Amid peaking prices due to inflation and murmurs of an upcoming recession, you might be wondering: What's up with the housing market for 2023? Mortgage rates started to decline in the final weeks of 2022, and demand for housing is similarly expected to fall in the new year. Price growth is also expected to cool — though by how much remains unclear. Whether you're a hopeful buyer or seller in 2023, or just someone who likes to keep tabs on the housing market, here's a closer look at what to expect this year. Where are housing prices headed in 2023? Expect to see home prices continue to decline in 2023 from their recent record highs. Whether that cool-off will be a slow descent or a sudden drop is up for debate. Per Forbes, "[t]here are mixed signals from economists about if and when the housing market will crash, or if it will simply 'correct' itself from the double-digit percentage jumps seen in home prices the past year." A crash would mean a 20 to 30 percent drop in home prices, but some experts argue that the symptoms of that happening soon aren't there yet. Rather, Rick Sharga, executive vice president of market intelligence at ATTOM Data, told Forbes that he estimates "about a 5 percent drop nationally," with some markets continuing to see price increases. Kiplinger, meanwhile, predicts that "house-price growth will likely slow down to a 7 percent annual rate by year-end." What about mortgage rates? As many potential homebuyers are likely well aware, mortgage rates shot sky-high in 2022 as the Federal Reserve hiked rates in an effort to control inflation. But toward the end of 2022, rates finally started to decline — and it's expected that trend could continue in 2023. Kiplinger explains that this drop was in reaction to the recent decline in the 10-year Treasury yield. However, mortgage rates remain "about a full percentage point higher in relation to the 10-year Treasury than would normally be expected." This could be a positive sign of things to come, at least for mortgage rates, as Kiplinger notes that "[m]ortgage rates tend to stay higher for longer when inflation is high, whereas Treasury rates tend to be more sensitive to signs of economic slowing." What will housing inventory look like this year? If you're hoping for a plethora of options as a home shopper in 2023, you might not find them. This is likely the case for existing homes, but perhaps even more so for new builds. Forbes notes that "those who purchased homes in recent years at extremely low mortgage rates are staying put," evidenced by a steady decline in existing home sales in the past year. However, Kiplinger argues that there could be a chance for a recovery in existing home sales by the end of the year if home affordability improves as anticipated. The picture is less rosy when it comes to new builds. Even though new home sales increased somewhat toward the end of 2022, Kiplinger reports that inventory may not pan out, given "an elevated share of that inventory is homes where construction has not yet started, and those projects may not materialize, given the weak conditions in the housing market." Housing starts continued to tumble toward the end of 2022, particularly for single-family homes. Builders might continue to hold off in 2023 "amid soaring mortgage rates and elevated costs for building materials," according to Kiplinger. Is this year a good time to buy a house? While you might be hoping for a simple yes or no, the answer to this question is highly personal. It really depends on what your current financial situation is and what your needs are. Here are four questions to ask as you decide: Are you ready to commit to a location? Buying a house is a commitment — typically, it's recommended that you stay in a house for at least five years to offset the costs of the transaction, per Kiplinger. While people can and absolutely do end up selling sooner than that, it's better to ask yourself if you're really serious about settling down in a particular place before you buy. What's your budget? Before you get carried away with favoriting pretty homes on Zillow, see what's financially feasible. If you're already stretched thin, adding a mortgage to the mix likely isn't a great idea. And then there's also the question of how much you can spend on a home, taking into consideration that home ownership also involves costs like heating and cooling, water, etc. One trick  Kiplinger offers for figuring this out: "Lenders usually require that the principal, interest, taxes, and insurance expenses be less than 28 percent of your monthly gross income." Have you saved up for a down payment? Even if you take out a mortgage, you'll still have to put some money down to purchase a home. The minimum required down payment is generally 3 percent, though Kiplinger says that "typical new home buyers put down 6 percent, on average." But if you want to avoid private mortgage insurance getting tacked onto your already stiff monthly mortgage payments, you'll need to put down at least 20 percent. How's your credit score? Having a solid credit score is key to getting approved for a mortgage and securing a competitive rate. According to Kiplinger, lenders generally look for a credit score that is at least over 670. If your credit score has some room for improvement, it makes sense to do that before applying for a mortgage. A couple easy ways to boost your credit score include paying your bills on time and maintaining a credit utilization ratio below 30 percent.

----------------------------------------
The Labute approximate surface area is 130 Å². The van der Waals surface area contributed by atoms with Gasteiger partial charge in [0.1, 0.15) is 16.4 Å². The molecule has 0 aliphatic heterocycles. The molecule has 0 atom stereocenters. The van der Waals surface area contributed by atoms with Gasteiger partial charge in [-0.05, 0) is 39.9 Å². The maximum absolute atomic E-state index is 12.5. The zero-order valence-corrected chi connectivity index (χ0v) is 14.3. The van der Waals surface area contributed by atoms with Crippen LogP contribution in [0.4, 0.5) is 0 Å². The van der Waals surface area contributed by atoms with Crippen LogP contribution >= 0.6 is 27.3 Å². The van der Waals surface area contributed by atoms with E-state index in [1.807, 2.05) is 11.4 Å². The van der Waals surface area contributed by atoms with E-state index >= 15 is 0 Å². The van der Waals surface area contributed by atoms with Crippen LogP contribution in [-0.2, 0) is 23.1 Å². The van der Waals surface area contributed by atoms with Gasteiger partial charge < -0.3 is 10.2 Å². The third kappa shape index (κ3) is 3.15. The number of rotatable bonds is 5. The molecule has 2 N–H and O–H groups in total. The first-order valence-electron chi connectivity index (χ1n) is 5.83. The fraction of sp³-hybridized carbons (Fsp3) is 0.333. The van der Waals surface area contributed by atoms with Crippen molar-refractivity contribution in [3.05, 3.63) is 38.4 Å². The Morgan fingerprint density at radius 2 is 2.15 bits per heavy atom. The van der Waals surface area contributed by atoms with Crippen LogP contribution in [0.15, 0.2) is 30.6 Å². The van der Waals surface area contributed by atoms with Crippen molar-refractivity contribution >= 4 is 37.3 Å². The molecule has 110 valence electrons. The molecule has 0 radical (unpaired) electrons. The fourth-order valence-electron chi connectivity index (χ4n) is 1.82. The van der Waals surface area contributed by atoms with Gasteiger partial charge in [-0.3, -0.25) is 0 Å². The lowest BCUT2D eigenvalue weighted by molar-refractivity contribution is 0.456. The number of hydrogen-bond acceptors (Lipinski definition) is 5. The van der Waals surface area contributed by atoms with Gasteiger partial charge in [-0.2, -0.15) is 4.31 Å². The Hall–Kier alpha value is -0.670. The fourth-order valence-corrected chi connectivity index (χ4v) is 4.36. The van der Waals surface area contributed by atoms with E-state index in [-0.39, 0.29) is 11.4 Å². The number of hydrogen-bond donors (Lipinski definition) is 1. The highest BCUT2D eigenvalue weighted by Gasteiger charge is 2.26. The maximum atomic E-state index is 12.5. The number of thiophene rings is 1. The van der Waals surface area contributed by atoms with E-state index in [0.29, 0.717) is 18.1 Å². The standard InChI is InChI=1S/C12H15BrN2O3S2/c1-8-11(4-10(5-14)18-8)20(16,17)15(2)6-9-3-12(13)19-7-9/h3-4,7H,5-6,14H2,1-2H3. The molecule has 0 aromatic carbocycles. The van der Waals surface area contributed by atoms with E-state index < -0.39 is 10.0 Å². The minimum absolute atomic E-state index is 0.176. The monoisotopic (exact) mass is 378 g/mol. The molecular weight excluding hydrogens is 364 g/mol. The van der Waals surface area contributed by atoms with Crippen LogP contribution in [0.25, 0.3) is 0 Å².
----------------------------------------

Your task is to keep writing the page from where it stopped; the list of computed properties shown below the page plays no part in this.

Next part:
January 6, 2023

Higher borrowing costs are leading to fewer US home sales, but prices are staying elevated in a holdover from the torrid peak-pandemic market.In November, existing home sales were down more than a third from the January 2022 level, according to the National Association of Realtors (NAR).That came shortly after the borrowing rate for a 30-year fixed mortgage -- the reference lending product in US real estate -- hit 7.16 percent in late October, the highest level in 21 years.Interest rates have retreated slightly since then, but stand well above their levels for most of the last decade and a half, a reflection of the Federal Reserve's monetary policy pivot to counter inflation."The market has certainly shifted here in Denver," said David Schlichter, a real estate agent for Compass in Colorado, who called the peak pandemic of the recent past "the hottest market in history."But today's batch of properties last longer on the market and are "selling for a price below the asking price," Schlichter said.Drake, a home buyer who declined to give his last name, expects to soon close on a house in Austin, Texas at four percent below the listing price."Now is the best time to buy in the last 1.5-two years if you're reasonably secure in your job and have a decent down payment saved," he told AFP.Notwithstanding these examples, real estate prices have remained relatively strong, reflecting the limited stock of available homes, said industry insiders.The median sales price in November was $370,700, according to NAR, down 11 percent from the June peak.But that's still up 3.5 percent from the year-ago period and some 30 percent higher compared with May 2020 before the pandemic set the market ablaze. In light of a slowing economy, CoreLogic has forecast that prices will fall 2.8 percent by November in 2023 compared with the 2022 period.But nothing like the 2008 subprime debacle is expected. Between June 2008 and January 2012, home prices slumped 27 percent amid the Great Recession.Few homes availableLending practices in the US housing market have changed significantly from that period.In 2006, nearly 35 percent of mortgages were tied to an adjustable-rate in which lending fees rose when the Fed lifted interest rates.Today, only about 10 percent of mortgages do this, insulating most legacy mortgages from a hit from the Fed's pivot away from near-zero interest rates. The limited volume of available housing stock is another big point of contrast with that period.Real estate companies overbuilt during the last housing boom period during the first decade of the 21st Century, said Lawrence Yun, chief economist at NAR."The homebuilders have been underproducing for this past decade," Yun said. "So if there's a mild recession again, I think the inventory increases should not be that great."Slim pickings as far as available homes for sale translates to lofty home prices, a burden to first-time buyers."Housing affordability is definitely a concern," said Yun. "Many young people who want to be owners don't have the financial resources to become owners."Housing insiders said the impact to home prices from the Fed's dramatic policy change has been less pronounced than expected."Our inventory is still very low, which is keeping prices up," said Richard Stanton of Stanton Company Realtors in Montclair, New Jersey. "I would've thought interest rates would've had a more pronounced effect, but we're really not seeing that right now."Levi Lascsak of real estate agency Living in Dallas said the dynamics are still more of a seller's market, but one that is more balanced compared with a year ago."We're still seeing in the Dallas market, sometimes two or three or four offers on a home," he said. "But last year, we were experiencing, on average, like 25 to 30 offers."© Agence France-Presse